Thanhouser Film Studio Fire, January 1913

Vol. 13 opens with two adaptations of Henrik Ibsen’s plays, The Pillars of Society (1911) and A Doll’s House (1911); produced on tiny stages in medium-long shots with actors and furniture crowded together, both short films reduce complex dramas to melodrama. The adaptation of literary works by Charles Dickens, Shakespeare, George Elliot, Robert Louis Stevenson, and Oscar Wilde, etc. became a specialty for Thanhouser. Next, The Austin Flood (1911), one of Thanhouser’s few actualités, documented the complete destruction of the town of Austin, PA., Northeast of Pittsburgh, a day after the Bayless Dam broke,  killing 78 inhabitants. While the great majority of Thanhouser films portrayed members of the middle class, The Star of the Side Show (1912) is a somewhat perverse look at “freaks” in a circus sideshow, including a romance between little people. Shot in a Florida orange grove, The Girl of the Grove (1912) is a melodrama with a feminist twist, in which a philandering husband is sent packing by a young woman he attempts to seduce after she has rescued his wife from suicide. In The Thunderbolt (1912), money embezzled by a broker finally makes it back to its owner after lightning reveals its hidden location.

Star of the SIde Show, (1912)

Vol. 14 continues with the melodramas, Cross Your Heart (1912), Idol of the Hour (1913), The Girl in the Cabaret (1913), Coals of Fire (1914), and Their Best Friend (1914), all of which involve middle class families, often children, threatened by greed, avarice, and lust.  All are ultimately resolved happily, the exception being Idol, which follows the slow decline of an artist model from toast of the town to charwoman.  No longer stage-bound, these films include many outdoor scenes in city and country that visualize American life before World War I. One of the great pleasures of these films is really seeing the fashions, the faces, the cars, architecture, body language, and other signs of modernism. Far from modernist, but charming, the DVD also includes the fairy tale, Jack and the Beanstalk (1913).

Toodles, Tom and Trouble (1915)

The final DVD, Volume 15, begins with The Mother of Her Dreams (1915), a touching  melodrama of an orphan girl who yearns to find a family. She dreams of a fairy mother who guides her to a real lost little rich boy in the woods. In the missing final scene, the boy’s family adopts the girl. Thanhouser’s success rested on its policy of good cheer, a policy directed specifically at the American middle classes, who were beginning to venture into the cinema in ever greater numbers. The Twins of the GL Ranch (1915) is a western that visualizes a robbery/rescue and features the famous “Thanhouser Twins,” Madeline and Marion Fairbanks, who appeared in over thirty films between 1912 and 1916.  The volume continues with three comedies, John T. Rocks and the Flivver (1915), Toodles, Tom and Trouble (1915), and Guiders (1916). Like Twins, the first two comedies feature extended chase sequences, while a gaggle of Keystone-like cops make an appearance in Guiders, shot in Florida, partially on ostrich and alligator farms.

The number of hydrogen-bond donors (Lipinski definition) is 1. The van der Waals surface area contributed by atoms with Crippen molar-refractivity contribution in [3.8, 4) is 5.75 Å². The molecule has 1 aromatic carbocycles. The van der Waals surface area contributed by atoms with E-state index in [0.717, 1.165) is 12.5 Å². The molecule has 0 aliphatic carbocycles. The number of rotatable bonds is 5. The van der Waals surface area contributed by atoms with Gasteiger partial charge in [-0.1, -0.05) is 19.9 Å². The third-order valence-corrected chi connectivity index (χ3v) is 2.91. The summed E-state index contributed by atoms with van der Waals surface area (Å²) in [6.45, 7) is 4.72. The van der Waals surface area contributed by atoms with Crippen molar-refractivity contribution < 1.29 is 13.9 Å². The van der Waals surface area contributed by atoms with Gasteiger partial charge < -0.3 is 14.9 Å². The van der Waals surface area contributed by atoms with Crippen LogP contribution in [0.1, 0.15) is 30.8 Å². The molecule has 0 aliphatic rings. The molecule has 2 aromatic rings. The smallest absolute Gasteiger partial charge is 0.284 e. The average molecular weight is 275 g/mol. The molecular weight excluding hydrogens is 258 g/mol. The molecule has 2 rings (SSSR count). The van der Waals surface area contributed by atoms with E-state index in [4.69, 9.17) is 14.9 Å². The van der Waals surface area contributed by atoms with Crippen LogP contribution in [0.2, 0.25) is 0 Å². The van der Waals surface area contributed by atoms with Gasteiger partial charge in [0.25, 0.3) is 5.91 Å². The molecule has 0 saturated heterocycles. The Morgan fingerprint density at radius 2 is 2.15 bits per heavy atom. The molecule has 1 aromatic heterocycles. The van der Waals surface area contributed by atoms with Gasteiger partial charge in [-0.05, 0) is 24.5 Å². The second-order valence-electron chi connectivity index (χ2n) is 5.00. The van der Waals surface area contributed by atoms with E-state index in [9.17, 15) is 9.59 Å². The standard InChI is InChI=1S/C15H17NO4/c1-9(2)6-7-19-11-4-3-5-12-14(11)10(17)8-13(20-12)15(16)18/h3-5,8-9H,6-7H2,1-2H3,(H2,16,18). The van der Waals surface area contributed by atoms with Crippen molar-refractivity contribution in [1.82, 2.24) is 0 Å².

The DVD concludes with a “bonus,” An American in the Making (1913)part industrial, part immigrant story. Financed by U.S. Steel with scenes shot in Chicago (e.g. at Berghoff’s famous German restaurant, where I ate as a kid) and at a steel mill in Gary, IN., the film highlights safety features in industrial work, while showing a young European immigrant establishing a family in America, thanks to his job in the steel industry.

An American in the Making (1913)

Given the fact that these films have been digitized from preserved analog sources, without a significant amount of digital clean-up, the visual quality of the films is generally good with nitrate decomposition only marring a single early title. All the films are accompanied by well-known silent film musicians, Nathan Avakian, Stephen Horne, and Ben Model, making this collection a delightful journey into a past, now over 100 years gone

250: Volker Schlöndorff’s Baal 

Archival Spaces 250

Volker Schlöndorff’s Baal  (1970)

Uploaded 28 August 2020

Rainer Werner Fassbinder in Baal (1970)

When I was a teenager, I was fascinated with Bertolt Brecht. I saw my first Brecht play, “The Rise and Fall of Arturo Ui” at the Ruhr Festspiele in 1965, which featured 20 foot high puppets. For my senior thesis in Betty Nichols’ English honors class at Frankfurt American High School, I wrote about Brecht’s “Epic Theater.” I did the research at the Goethe University Library in German and English sources. During my sophomore year at the University of Delaware, I finished a paper on “the young Brecht” of “Baal” and “Man is Man” for a graduate level German course. That same year 1970, Volker Schöndorff’s television film, Baal, starring Rainer Werner Fassbinder, was broadcast on German television exactly once, then immediately disappeared when Helene Weigel, Brecht’s widow, filed an injunction against the film. It was not released again until 2014, when Brecht’s granddaughter finally granted permission for public exhibition, leading to a restoration by the Criterion Collection; it is now also available on Kanopy.